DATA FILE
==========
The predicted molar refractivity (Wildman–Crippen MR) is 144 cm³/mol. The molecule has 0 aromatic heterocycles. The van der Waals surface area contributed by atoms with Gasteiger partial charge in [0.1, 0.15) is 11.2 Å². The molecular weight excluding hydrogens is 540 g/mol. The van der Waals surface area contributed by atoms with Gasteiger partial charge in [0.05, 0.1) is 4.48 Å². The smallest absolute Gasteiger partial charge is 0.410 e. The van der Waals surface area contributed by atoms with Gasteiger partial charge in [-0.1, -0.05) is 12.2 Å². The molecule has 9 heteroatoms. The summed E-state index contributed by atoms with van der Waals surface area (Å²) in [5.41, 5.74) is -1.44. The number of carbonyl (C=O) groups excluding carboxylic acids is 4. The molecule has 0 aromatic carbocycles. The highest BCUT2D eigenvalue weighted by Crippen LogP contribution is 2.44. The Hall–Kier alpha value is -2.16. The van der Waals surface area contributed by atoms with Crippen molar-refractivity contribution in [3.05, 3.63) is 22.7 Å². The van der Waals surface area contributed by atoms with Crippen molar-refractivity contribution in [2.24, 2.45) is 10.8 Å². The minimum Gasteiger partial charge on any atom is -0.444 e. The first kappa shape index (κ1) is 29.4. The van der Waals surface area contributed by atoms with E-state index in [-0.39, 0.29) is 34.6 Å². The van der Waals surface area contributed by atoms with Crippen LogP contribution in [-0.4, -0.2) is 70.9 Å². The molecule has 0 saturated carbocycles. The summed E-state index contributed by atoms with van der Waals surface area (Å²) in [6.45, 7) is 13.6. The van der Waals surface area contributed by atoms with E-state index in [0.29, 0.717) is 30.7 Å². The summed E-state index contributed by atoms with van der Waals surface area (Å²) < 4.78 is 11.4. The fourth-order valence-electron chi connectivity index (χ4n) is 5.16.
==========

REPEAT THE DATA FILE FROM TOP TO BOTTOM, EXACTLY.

The predicted molar refractivity (Wildman–Crippen MR) is 144 cm³/mol. The molecule has 0 aromatic heterocycles. The van der Waals surface area contributed by atoms with Gasteiger partial charge in [0.1, 0.15) is 11.2 Å². The molecular weight excluding hydrogens is 540 g/mol. The van der Waals surface area contributed by atoms with Gasteiger partial charge in [0.05, 0.1) is 4.48 Å². The smallest absolute Gasteiger partial charge is 0.410 e. The van der Waals surface area contributed by atoms with Gasteiger partial charge in [-0.1, -0.05) is 12.2 Å². The molecule has 9 heteroatoms. The summed E-state index contributed by atoms with van der Waals surface area (Å²) in [5.41, 5.74) is -1.44. The number of carbonyl (C=O) groups excluding carboxylic acids is 4. The molecule has 0 aromatic carbocycles. The highest BCUT2D eigenvalue weighted by Crippen LogP contribution is 2.44. The Hall–Kier alpha value is -2.16. The van der Waals surface area contributed by atoms with Crippen molar-refractivity contribution in [3.05, 3.63) is 22.7 Å². The van der Waals surface area contributed by atoms with Crippen molar-refractivity contribution in [2.24, 2.45) is 10.8 Å². The minimum Gasteiger partial charge on any atom is -0.444 e. The first kappa shape index (κ1) is 29.4. The van der Waals surface area contributed by atoms with E-state index in [-0.39, 0.29) is 34.6 Å². The van der Waals surface area contributed by atoms with Crippen LogP contribution in [-0.4, -0.2) is 70.9 Å². The molecule has 0 saturated carbocycles. The summed E-state index contributed by atoms with van der Waals surface area (Å²) in [6.45, 7) is 13.6. The van der Waals surface area contributed by atoms with E-state index in [0.29, 0.717) is 30.7 Å². The summed E-state index contributed by atoms with van der Waals surface area (Å²) < 4.78 is 11.4. The fourth-order valence-electron chi connectivity index (χ4n) is 5.16.